2. School climate programs

What are they? School climate refers to the quality and character of school life. A positive school climate helps students and staff feel safe and engaged. Positive school climate it has been linked to positive outcomes such as higher attendance and graduation rates. School-wide programs that focus on establishing clear and consistent rules and routines can help to improve school climate. These kinds of school-wide approaches that target all students are referred to as Tier 1 supports of a multi-tiered framework, such as Positive Behavior Interventions and Supports (PBIS). For more information, see our blog posts on: tiered approaches, why and how we measure school climate, and our evaluation of a school-wide program to improve school climate. School climate programs and approaches we’ve studied:

  • Foundations, a positive and proactive approach to school-wide discipline
  • Discipline in the Secondary Classroom (DSC), a positive and proactive approach to classroom management
  • Check & Connect dropout prevention program
  • Bounce Back and Second Step programs in Project SECURE
  • Pharr-San Juan-Alamo School District Safe Schools Initiative (PSJA)
  • First Step to Success

3. Trauma-informed programs

What are they? Students who have witnessed or experienced traumatic events such as abuse, poverty, or family/community violence or substance use, are at increased risk for developing behavioral, social-emotional, and academic difficulties. These students often report depression, anxiety, and even somatic symptoms that can be extremely disruptive to their school life. Trauma-informed programs integrate knowledge about trauma and its impacts with skill and resiliency-building so that students can address and manage their trauma-related symptoms in and out of school. Trauma-informed programs and approaches we’ve studied:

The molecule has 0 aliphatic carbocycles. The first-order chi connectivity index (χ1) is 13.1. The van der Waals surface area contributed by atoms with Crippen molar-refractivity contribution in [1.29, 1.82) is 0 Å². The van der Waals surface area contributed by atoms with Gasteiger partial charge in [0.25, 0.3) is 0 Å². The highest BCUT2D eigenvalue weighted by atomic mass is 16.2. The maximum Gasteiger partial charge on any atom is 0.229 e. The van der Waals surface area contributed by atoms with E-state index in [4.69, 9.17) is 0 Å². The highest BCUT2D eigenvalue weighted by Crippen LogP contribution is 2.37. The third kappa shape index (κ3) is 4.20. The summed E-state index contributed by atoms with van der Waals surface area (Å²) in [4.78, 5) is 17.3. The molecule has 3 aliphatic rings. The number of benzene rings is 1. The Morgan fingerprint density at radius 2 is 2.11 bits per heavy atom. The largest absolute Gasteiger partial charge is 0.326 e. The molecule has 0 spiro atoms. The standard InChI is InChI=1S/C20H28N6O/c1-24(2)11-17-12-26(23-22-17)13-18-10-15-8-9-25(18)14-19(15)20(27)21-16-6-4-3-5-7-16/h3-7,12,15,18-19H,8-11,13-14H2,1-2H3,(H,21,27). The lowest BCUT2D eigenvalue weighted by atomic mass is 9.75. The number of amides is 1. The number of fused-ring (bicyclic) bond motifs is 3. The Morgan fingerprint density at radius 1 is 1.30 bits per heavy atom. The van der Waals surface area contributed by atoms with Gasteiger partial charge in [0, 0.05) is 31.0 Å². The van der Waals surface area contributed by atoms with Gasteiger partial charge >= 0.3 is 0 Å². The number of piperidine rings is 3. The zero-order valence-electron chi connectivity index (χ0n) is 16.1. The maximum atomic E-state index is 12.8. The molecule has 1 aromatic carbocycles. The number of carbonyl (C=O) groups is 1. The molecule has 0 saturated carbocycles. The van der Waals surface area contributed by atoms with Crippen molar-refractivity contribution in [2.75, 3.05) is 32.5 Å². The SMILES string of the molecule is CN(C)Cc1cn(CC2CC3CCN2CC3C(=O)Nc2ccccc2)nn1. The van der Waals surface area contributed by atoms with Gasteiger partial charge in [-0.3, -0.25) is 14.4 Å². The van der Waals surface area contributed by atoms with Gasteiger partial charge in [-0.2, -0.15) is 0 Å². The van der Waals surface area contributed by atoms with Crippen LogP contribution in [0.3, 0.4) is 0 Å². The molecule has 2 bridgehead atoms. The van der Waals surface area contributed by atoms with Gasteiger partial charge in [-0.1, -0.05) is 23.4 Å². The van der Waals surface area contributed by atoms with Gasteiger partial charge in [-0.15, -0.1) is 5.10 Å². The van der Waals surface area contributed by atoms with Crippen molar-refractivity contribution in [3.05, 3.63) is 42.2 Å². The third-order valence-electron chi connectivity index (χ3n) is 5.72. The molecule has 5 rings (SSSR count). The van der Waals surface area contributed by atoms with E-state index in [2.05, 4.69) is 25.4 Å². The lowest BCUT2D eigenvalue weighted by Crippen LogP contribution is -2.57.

4. Bullying/violence prevention programs

What are they? Aggressive and violent behaviors cause physical and emotional harm and interfere with academic functioning for both victims and perpetrators. Fighting and violence among students also contribute to an unwelcoming and unsafe school climate. Effective school-wide anti-bullying programs often take a multi-pronged approach, targeting administrative (e.g., school discipline and supervision), classroom (e.g., bullying discussions and activities), and individual (e.g., anger and conflict management approaches, parent involvement) components. Violence-prevention programs and approaches we’ve studied:

5. Drop-out prevention programs

What are they? Academic failure and ongoing social, emotional, and behavioral difficulties ultimately can lead to a student dropping out of school. Drop-out prevention programs provide support early on for at-risk students by engaging them in the school and surrounding community, improving academic and social skills (e.g., conflict resolution, problem-solving), and providing a caring adult role model or mentor to prepare for a successful college and career life. Dropout prevention programs and approaches we’ve studied:

 

 

To learn more about our projects or how to work with us, please contact us at studentbehaviorblog@sri.com!

 

Topics: Research design

Tags: Collaboration Evaluations Partners Partnerships Projects Research Priorities Research Topics Student Behavior Research Team